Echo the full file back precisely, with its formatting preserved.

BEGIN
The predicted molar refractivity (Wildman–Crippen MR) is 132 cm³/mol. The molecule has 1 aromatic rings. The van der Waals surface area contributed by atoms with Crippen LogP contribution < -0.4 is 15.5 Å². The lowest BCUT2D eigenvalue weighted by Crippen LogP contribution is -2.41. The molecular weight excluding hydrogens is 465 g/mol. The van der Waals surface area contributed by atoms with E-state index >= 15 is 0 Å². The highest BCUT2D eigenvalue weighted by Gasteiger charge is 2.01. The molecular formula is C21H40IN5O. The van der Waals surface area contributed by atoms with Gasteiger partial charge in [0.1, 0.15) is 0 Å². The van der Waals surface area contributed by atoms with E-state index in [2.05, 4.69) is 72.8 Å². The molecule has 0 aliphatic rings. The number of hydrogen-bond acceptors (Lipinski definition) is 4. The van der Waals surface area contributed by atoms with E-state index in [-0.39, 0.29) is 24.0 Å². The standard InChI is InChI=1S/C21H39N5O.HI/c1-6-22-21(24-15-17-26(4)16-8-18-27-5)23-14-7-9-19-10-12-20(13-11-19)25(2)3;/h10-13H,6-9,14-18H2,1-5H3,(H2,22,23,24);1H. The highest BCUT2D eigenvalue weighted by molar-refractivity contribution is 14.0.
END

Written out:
The predicted molar refractivity (Wildman–Crippen MR) is 132 cm³/mol. The molecule has 1 aromatic rings. The van der Waals surface area contributed by atoms with Crippen LogP contribution < -0.4 is 15.5 Å². The lowest BCUT2D eigenvalue weighted by Crippen LogP contribution is -2.41. The molecular weight excluding hydrogens is 465 g/mol. The van der Waals surface area contributed by atoms with E-state index >= 15 is 0 Å². The highest BCUT2D eigenvalue weighted by Gasteiger charge is 2.01. The molecular formula is C21H40IN5O. The van der Waals surface area contributed by atoms with Gasteiger partial charge in [0.1, 0.15) is 0 Å². The van der Waals surface area contributed by atoms with E-state index in [2.05, 4.69) is 72.8 Å². The molecule has 0 aliphatic rings. The number of hydrogen-bond acceptors (Lipinski definition) is 4. The van der Waals surface area contributed by atoms with E-state index in [-0.39, 0.29) is 24.0 Å². The standard InChI is InChI=1S/C21H39N5O.HI/c1-6-22-21(24-15-17-26(4)16-8-18-27-5)23-14-7-9-19-10-12-20(13-11-19)25(2)3;/h10-13H,6-9,14-18H2,1-5H3,(H2,22,23,24);1H. The highest BCUT2D eigenvalue weighted by molar-refractivity contribution is 14.0.